Last month I wrote a post about Rule Driven User Interfaces. We've used that technique at work but we weren't able to integrate the web layer (an HTTP Session) particularly smoothly. We wrote a layer in between to handle some shuffling of data, asserts and retracts and stuff like that. Then, yesterday, I saw this post on Peter's blog (unfortunately Peter's blog is private so you might not be able to read it).
In the post Peter describes some techniques for handling state in a Rule Engine, it got me thinking about the HTTP Session problem again and I've been spamming Peter's blog with comments about it but they get quite long them so I thought I'll post my thoughts here as well.
Since this post is only about the handling of state, you'll have to pretend that we've designed a number of rules that use a Session object to create another object (we'll call it Page) that can be used to render the UI.
The plan is to have as thin a layer as possible between the code that accepts the HTTP Request and the Rule Engine. Whenever a Request enters we either create a new Session value object or look up an existing one. Then we copy all of the POST or GET values from the Request into the Session value object and update it's timestamp to the current time. If it's a new object we call assert_fact otherwise we call modify_fact.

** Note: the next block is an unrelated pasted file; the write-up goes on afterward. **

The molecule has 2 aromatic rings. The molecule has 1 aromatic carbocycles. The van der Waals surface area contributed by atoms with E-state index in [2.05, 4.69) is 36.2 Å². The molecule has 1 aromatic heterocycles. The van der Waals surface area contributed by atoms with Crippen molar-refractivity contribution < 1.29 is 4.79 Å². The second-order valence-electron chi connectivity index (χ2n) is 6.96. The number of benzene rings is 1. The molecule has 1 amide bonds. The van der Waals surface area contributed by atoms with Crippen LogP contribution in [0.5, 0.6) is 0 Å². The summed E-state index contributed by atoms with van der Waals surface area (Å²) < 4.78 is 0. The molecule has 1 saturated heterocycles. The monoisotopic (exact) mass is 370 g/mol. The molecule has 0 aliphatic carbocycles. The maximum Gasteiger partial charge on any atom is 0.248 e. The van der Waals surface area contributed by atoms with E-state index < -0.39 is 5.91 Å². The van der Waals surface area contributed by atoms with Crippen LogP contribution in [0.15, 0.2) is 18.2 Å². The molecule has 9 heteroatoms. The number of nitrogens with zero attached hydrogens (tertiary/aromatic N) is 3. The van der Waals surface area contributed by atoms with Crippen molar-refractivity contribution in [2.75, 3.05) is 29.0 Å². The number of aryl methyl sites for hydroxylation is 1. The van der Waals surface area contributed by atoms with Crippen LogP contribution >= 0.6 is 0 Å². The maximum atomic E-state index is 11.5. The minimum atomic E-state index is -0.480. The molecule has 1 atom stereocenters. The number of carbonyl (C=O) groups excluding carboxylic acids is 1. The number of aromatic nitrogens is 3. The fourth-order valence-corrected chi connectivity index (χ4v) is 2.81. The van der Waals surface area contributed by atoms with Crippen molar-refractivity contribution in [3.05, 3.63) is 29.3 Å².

The whole process is really a loop of: read the Request, copy values to Session, assert or modify Session, call run, fetch the resulting Page object from working memory and print the result of Page.render_as_HTML() to the HTTP Response object.
As long as the user keeps interacting with the web server we can control everything using rules. But when the user stops he/she will leave a Session object in the working memory. To get rid of it you'd have to perform a retract whenever the HTTP Session times out.
This is not a big deal, it can be done in all sorts of ways but that's not the issue. We'll try to handle everything in the Rule Engine this time. So we need a way to do some garbage collection.
>>> @pyRete.RuleThe above rule will match any Session object that is older than 20 minutes. The problem is that since the Rete algorithm holds state you won't get an activation because the Session object won't match (remember that whenever a Session is modified it's timestamp is set to current time). If you want to test again you have to manually call modify_fact (or do retract/assert_fact) from the outside.
... @salience = 1000
... def retract_expired_session(session = Session):
... limit = ... # calc time - 20 min
... if session.timestamp > limit:
So, I'm thinking about adding a "stateless" option for rules. If a rule is declared stateless, facts will be re-asserted (only to this rule) whenever run is called (and possibly also assert/modify/retract_fact). The effect, in our case, is that whenever someone interacts with the server, old Session objects are retracted first.
I'll do a working example of all this when I get the time. I can't say whether it's a better way than having all of this in the Controller or not... it's probably not, but it will be interesting to try.